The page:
September 13, 2016 – Media release by SafeTennesseeProject.org
(NASHVILLE) – Tennessee now ranks first in the nation for fatal unintentional shootings according to the most recent data from The Centers for Disease Control. Previously, Tennessee ranked 9th based on statistics from 2013, when 19 Tennesseans died in accidental shootings. In 2014, the number jumped to 105. Unintentional shootings involving adults most often occur when gun owners fail to clear the chamber before cleaning or handling firearms or when loaded guns are dropped. Unintentional shootings involving children most often occur when children gain access to unsecured, loaded guns that have not been safely stored. Indeed, just over a week ago, a 3-year-old Nashville toddler shot himself in the hand with a gun he found in his father’s backpack and, a mother in Blount County unintentionally and tragically shot her 9-year-old child in the head. There were two adult accidental shootings in Clarksville over the past weekend.
Tennessee’s jump is even more remarkable because the number of unintentional shootings surpassed those in states with far higher populations.
“We’ve actually been aware of the new numbers for several months, but the increase was so dramatic that we wanted to confirm the numbers before reporting them,” said Beth Joslin Roth, Policy Director for The Safe Tennessee Project. “We reached out to the CDC who explained that the numbers in their national database were uploaded directly from the state health departments. We then reached out to the Tennessee Department of Health who checked their records and verified that the numbers were in fact correct.”
Tennessee is not only first in the nation for fatal unintentional shootings, the Volunteer state leads by a wide margin.
Data on unintentional shooting deaths is sourced from the National Vital Statistics System and is accessible through the fatal injury reports from the CDC’s WISQARS (Web-based Injury Statistics Query and Reporting System) online database. The CDC numbers reflect state-specific data on fatalities provided directly from each state’s Department of Health. Unintentional shooting injuries, even serious ones, are not reflected in the number and are not factored into the rankings.
“Nationally, unintended shooting rates tend to rise most dramatically in states that allow the easiest access to firearms and in instances where safe-storage practices are not observed,” said Jonathan M. Metzl, Research Director of the Safe Tennessee Project. “But beyond that our understanding of the best ways to prevent these tragic deaths is severely hindered by the Congressional ban on funding gun-violence prevention research.”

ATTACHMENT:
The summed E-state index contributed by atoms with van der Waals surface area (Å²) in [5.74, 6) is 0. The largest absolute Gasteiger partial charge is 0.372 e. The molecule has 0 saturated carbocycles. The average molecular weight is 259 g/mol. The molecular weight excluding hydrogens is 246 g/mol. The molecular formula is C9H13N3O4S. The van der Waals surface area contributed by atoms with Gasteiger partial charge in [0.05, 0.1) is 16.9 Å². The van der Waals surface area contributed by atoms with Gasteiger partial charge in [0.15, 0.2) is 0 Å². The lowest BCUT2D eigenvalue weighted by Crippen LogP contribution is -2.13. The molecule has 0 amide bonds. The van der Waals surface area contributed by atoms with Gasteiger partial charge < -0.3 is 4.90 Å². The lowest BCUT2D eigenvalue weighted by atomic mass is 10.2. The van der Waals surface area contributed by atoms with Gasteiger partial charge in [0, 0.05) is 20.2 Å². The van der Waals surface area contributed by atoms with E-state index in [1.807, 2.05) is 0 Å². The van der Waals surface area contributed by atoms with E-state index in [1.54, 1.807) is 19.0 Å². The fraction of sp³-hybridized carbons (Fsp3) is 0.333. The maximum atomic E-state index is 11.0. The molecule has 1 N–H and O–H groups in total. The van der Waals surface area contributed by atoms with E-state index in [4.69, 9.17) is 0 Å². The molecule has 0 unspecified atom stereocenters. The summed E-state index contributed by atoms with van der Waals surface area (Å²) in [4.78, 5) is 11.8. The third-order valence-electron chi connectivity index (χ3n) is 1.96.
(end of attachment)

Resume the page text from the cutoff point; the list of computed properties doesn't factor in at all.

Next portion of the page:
Tennessee’s jump in unintended shooting deaths impacted persons in all age ranges, with the highest numbers seen in the age ranges of 20-24-year-olds (19 deaths), 40-44-year-olds (12 deaths), and 25-29-year-olds 11 deaths). The vast majority of unintentional shooting fatalities were men (93 deaths) compared to only 12 women. And 79 of the unintentional shooting death victims were listed as white, while 25 were African-American. The race of the one remaining death was not specified.
The Safe Tennessee Project, a nonpartisan gun-violence prevention organizaton, also tracks media reports of accidental shootings in Tennessee in an online searchable database that lists the circumstances of the incidents, the type of firearm involved, where the shooting took place, whether or not the gun owner was a permit holder, and whether charges were filed as a result of the shooting.
“However, the incidents we track are based on media reports only, and are likely an undercount,” according to Roth. “Many accidental shootings don’t make the news.”
“The dramatic jump in unintentional shootings deaths in our state is a cause for alarm and a call to action,” said Metzl. “Legislation could make such effective strategies as gun-safety locks, smart guns, or gun safes as common as seat belts are in cars. This data truly should be a wake-up call for lawmakers on both sides of the aisle.”
Information about the WISQARS database appears on the CDC website, and more detailed analysis of trends in Tennessee can be found on the Safe Tennessee Project website.
A summary of Tennessee’s 2016 unintentional shootings can be found here.